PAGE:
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How to Master the Use of Nostalgia like “Stranger Things” to Create More Persuasive Content

Published on September 24, 2019, at 8:53 a.m.
by Kalicia Bateman.

The Netflix hit “Stranger Things” masterfully harnesses 80s nostalgia and you can too, resulting in increased audience action.

Photo by Puneeth Shetty on Unsplash

When the trailer for the third season of the Netflix original series “Stranger Things” was released, I immediately texted my friends and family to alert them. I relayed my crazy plot theories, and we discussed how “Stranger Things” powerfully harnesses the magic of the 80s. During a conversation with my older brother I remarked, “[Stranger Things] makes me feel nostalgic for the 80s, which is weird because I wasn’t even alive then.”

“Stranger Things” harnesses the power of nostalgia by re-creating the 80s with almost perfect accuracy: the cars, the clothes, the family dynamics and social structure of the decade. Viewers love it.

The strategy of harnessing and creating nostalgia isn’t just reserved for hit Netflix original TV shows, however. You can use it in public relations: in messages, campaigns, news releases and feature stories, and it isn’t hard to do.

While investigating how nostalgia could be effectively used in public relations, I came across powerful examples and specific tips for applying it. I combined what I learned with ideas of my own, and that’s what I’m going to share with you, condensed into four tips.

Understand your audience
Before you jump into creating any messaging, you need to know exactly who you want to reach.

It is important to research your target audience’s demographics and psychographics. Make sure you understand where they came from, what decade they would have grown up in, what world events they may have experienced, and what media they would have consumed.

As you tap into the decade and corresponding events that shaped your audience, you invite them to walk down memory lane, creating increased feelings of connection. When people feel more connected they are more likely to act, and action is the desired result of public relations.

Focus on emotion
Re-create memories for your viewers through emotional and nostalgic content.

Coca-Cola harnessed the emotional power of nostalgia in an ad for Coca-Cola Life, a low-calorie version of Coca-Cola created in Argentina and Chile. With the Bee Gees’ song “To Love Somebody” playing in the background, the ad depicts a young couple as they navigate the ups and downs of married life and starting a family. At the climax of the ad, it appears that the young, worn-out father cannot carry on with the stresses of a young family. At this breaking point, his wife comes to him, presenting a Coca-Cola and a positive pregnancy test. Although it seems he is going to cry out in agony, his facial expression shifts to pure joy at the news.

Imagine how your parents might feel watching that ad. Or even how young couples might feel as their own current experiences are displayed before them.

Link nostalgia to your company
Tap into nostalgia that aligns with your company or service. Don’t try to create nostalgia that doesn’t fit your company’s image or timeline.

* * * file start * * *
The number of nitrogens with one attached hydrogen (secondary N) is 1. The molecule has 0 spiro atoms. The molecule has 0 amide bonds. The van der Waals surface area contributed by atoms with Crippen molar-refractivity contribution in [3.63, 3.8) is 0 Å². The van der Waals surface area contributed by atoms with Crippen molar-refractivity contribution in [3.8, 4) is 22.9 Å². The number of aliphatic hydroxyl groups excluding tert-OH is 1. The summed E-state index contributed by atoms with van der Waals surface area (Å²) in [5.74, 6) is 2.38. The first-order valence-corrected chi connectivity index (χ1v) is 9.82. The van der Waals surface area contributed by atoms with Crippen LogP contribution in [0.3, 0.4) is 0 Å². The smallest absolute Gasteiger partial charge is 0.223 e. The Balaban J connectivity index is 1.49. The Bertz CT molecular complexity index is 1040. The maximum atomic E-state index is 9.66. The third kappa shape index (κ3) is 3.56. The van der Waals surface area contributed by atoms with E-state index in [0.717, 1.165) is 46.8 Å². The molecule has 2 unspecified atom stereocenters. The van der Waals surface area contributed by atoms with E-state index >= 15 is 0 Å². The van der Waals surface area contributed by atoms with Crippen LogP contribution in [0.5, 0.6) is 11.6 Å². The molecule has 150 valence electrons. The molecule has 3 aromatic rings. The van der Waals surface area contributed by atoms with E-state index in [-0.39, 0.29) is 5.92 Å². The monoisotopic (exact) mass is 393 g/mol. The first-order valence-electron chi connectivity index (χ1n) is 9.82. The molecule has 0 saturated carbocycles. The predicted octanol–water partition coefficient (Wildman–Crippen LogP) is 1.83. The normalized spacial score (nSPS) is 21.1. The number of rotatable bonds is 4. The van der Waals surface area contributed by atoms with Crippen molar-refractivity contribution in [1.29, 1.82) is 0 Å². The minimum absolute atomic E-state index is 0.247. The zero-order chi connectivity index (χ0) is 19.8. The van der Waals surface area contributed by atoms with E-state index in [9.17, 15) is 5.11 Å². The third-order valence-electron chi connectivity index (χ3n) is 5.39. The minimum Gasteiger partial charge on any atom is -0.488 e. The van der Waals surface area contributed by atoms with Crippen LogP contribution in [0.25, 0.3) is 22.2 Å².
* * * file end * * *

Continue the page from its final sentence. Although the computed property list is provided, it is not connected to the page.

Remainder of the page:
Microsoft Windows successfully aligned nostalgia with its company through an ad for Internet Explorer, in which it demonstrated what it was like to grow up in the 90s. It linked this time period to Internet Explorer, as it progressed through the 90s with us: through the bowl haircuts, light-up shoes and the “Oregon Trail.”

This ad approach worked because Windows was around in the 90s. Microsoft wasn’t trying to tap into a decade that it wasn’t a part of. Therefore, audience members will be able to see how far Windows and Internet Explorer have come, as they reminisce on how times have changed since the questionable style choices of the 90s.

Do not get trapped in the past
When using nostalgia as a strategy in your public relations projects, harness the magic of the past, but don’t get us stuck there. Present something new and make us curious about what you will do next.

In 2017, Nokia released the Nokia 3310, a remodeled version of its 2000 cellphone, which was more like a small brick than a cellular device. The remodel was complete with T9 texting and no Wi-Fi capability. However, it has an incredible battery life and the classic game “Snake” to make you feel at home in the early 2000s.

The problem is that there isn’t a high demand for retro cellphones. People like their smartphones and look forward to new advances in smartphone technology.

Nokia provides us with an example of nostalgia, not because it should. It effectively brought us back to 2000 and got us stuck there, and nobody wants that.

As you research and understand your target audience, focus on creating emotion through your messaging, link nostalgia to your company, and present something new through a lens of the past, you can’t go wrong.

As a friend to a friend, effectively using nostalgia will enhance your messages and content, resulting in increased audience action.

And as Eleven from “Stranger Things” would say: “Friends don’t lie.”

Kalicia Bateman is a student at Brigham Young University studying public relations. Originally from Vancouver, Canada, she enjoys music, writing, hiking and curating her personal meme collection.

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